The calipers have 2 single pistons; that is, there are 2 pistons that press on the outside pads, whereas the inside pads are held against the caliper body. Therefore, the caliper body is mounted on sliders or pivots to allow side to side movement. The pivot pins and sleeves often have not received proper maintenance and are corroded, sometimes to the point of being frozen. This can result in the inside pads wearing rapidly, and even eating up the (very expensive) rotor ($360 list for a rear one). The pins and sleeves should be cleaned up with a wire brush or emery cloth and lubricated with high temperature silicone grease. If they are badly pitted they should be replaced, as they might eat into the aluminum of the caliper. The protective rubber boots should be inspected for cracks and tears and replaced if damaged. Pivots should be inspected periodically and cleaned and lubricated if necessary.
A power/cordless drill can be used to help remove uncooperative pad pins. Knock each pin out of the caliper body with a punch pin far enough to remove the brake pads. Grab the flanged end of a pad pin with the chuck (while it's still in the caliper), spin it and hit it with emery paper or a small file. I had a couple really stubborn pad pins and after spending 90+ minutes trying to force them out, they came right out after I sanded them a bit. Pad pins can be nicely polished using the drill and crocus cloth. Apply a thin coating of grease to the pad pins when reinstalling.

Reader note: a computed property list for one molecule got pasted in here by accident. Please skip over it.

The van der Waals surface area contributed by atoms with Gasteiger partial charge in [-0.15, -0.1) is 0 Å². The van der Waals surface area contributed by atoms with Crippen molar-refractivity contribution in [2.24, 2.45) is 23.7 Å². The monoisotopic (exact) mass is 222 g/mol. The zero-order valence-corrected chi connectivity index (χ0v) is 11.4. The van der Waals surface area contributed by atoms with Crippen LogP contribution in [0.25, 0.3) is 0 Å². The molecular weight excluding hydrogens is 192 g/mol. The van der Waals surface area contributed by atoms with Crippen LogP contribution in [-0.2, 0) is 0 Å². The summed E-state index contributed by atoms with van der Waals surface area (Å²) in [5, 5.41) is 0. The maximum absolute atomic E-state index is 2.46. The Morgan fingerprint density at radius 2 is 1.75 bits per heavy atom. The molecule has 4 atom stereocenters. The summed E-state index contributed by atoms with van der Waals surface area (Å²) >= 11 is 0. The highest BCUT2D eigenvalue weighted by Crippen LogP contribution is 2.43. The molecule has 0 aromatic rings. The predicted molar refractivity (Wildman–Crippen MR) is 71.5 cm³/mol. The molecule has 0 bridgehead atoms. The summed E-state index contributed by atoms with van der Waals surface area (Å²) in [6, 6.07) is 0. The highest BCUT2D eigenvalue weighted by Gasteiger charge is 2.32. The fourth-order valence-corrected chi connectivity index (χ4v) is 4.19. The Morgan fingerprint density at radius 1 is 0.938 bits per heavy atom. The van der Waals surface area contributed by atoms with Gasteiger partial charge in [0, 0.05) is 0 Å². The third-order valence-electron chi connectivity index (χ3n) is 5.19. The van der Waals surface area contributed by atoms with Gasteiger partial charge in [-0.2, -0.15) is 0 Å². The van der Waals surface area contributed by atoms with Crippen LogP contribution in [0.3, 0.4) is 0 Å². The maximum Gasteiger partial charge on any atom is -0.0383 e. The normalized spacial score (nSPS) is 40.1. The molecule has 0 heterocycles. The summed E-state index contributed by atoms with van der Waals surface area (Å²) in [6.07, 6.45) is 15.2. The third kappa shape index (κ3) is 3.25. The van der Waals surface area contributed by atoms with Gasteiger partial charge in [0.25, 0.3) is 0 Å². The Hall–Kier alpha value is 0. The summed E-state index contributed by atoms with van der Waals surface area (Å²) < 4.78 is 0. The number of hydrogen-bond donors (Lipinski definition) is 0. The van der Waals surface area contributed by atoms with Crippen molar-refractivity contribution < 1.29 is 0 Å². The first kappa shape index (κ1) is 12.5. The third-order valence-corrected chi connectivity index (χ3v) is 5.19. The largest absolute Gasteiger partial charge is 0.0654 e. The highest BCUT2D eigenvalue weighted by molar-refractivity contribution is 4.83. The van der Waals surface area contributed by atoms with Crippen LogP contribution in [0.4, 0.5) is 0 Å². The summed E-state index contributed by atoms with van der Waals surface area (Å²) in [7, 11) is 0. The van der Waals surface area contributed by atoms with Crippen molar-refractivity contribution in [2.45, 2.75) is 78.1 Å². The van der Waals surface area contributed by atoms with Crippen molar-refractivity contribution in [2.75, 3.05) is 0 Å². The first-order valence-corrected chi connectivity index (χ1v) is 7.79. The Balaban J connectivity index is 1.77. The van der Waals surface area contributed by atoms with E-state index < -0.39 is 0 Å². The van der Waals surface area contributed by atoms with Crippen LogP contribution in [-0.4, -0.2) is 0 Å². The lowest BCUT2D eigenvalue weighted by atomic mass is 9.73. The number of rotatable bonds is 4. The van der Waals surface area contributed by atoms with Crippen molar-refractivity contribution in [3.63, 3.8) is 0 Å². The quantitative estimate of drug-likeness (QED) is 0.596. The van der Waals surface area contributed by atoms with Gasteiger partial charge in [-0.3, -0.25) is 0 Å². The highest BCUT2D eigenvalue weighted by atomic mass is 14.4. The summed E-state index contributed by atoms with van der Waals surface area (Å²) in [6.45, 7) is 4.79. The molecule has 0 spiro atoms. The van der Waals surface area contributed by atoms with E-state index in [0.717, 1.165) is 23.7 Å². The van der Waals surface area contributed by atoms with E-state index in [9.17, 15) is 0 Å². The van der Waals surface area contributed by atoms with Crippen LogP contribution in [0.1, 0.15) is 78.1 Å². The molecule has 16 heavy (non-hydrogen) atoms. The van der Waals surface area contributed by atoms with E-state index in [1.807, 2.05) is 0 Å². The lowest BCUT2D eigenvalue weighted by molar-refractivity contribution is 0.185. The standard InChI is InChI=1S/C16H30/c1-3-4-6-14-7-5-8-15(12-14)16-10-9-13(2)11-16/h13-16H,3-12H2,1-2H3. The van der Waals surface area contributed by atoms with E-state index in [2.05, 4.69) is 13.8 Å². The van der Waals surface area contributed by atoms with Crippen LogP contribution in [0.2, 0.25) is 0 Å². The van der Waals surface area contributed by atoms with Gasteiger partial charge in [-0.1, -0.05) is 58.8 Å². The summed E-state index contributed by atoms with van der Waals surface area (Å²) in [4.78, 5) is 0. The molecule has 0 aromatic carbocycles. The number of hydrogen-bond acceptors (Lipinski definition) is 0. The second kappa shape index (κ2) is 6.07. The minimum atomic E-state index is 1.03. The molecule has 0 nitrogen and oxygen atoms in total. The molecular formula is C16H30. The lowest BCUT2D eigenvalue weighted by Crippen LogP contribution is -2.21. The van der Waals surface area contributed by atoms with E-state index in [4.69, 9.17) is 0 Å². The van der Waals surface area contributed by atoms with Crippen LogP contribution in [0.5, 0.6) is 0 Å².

Here's how to reinstall the slider sleeve and boots. After cleaning apply some grease to the slider hole in the caliper. Install the first boot. Apply grease to slider sleeve. Push sleeve from opposite side of caliper into boot and push far enough so the groove for second boot is exposed. Install second boot, push sleeve back toward second boot and work sleeve so both boots are seated in both grooves (caliper groove and sleeve groove) on both sides. Sleeve should move freely but with resistance due to dust boots and grease.
The pins and sleeves can be cleaned and lubed in just a couple minutes if they're not frozen. This is a good thing to add to your preventative maintenance list.
The Honda shop manual doesn't specify the torque for the caliper bolt (the one that goes through the pivot collar or sleeve).
In the front on p. 1-6 there is a table of standard torques. The pivot bolt is an 8mm flange bolt, for which the standard torque is 20-30 Nm (14-22 ft-lb). Clymer gives the values 30-40 Nm (22-29 ft-lb) except for '87 Magnas, for which the value is 25-30 Nm.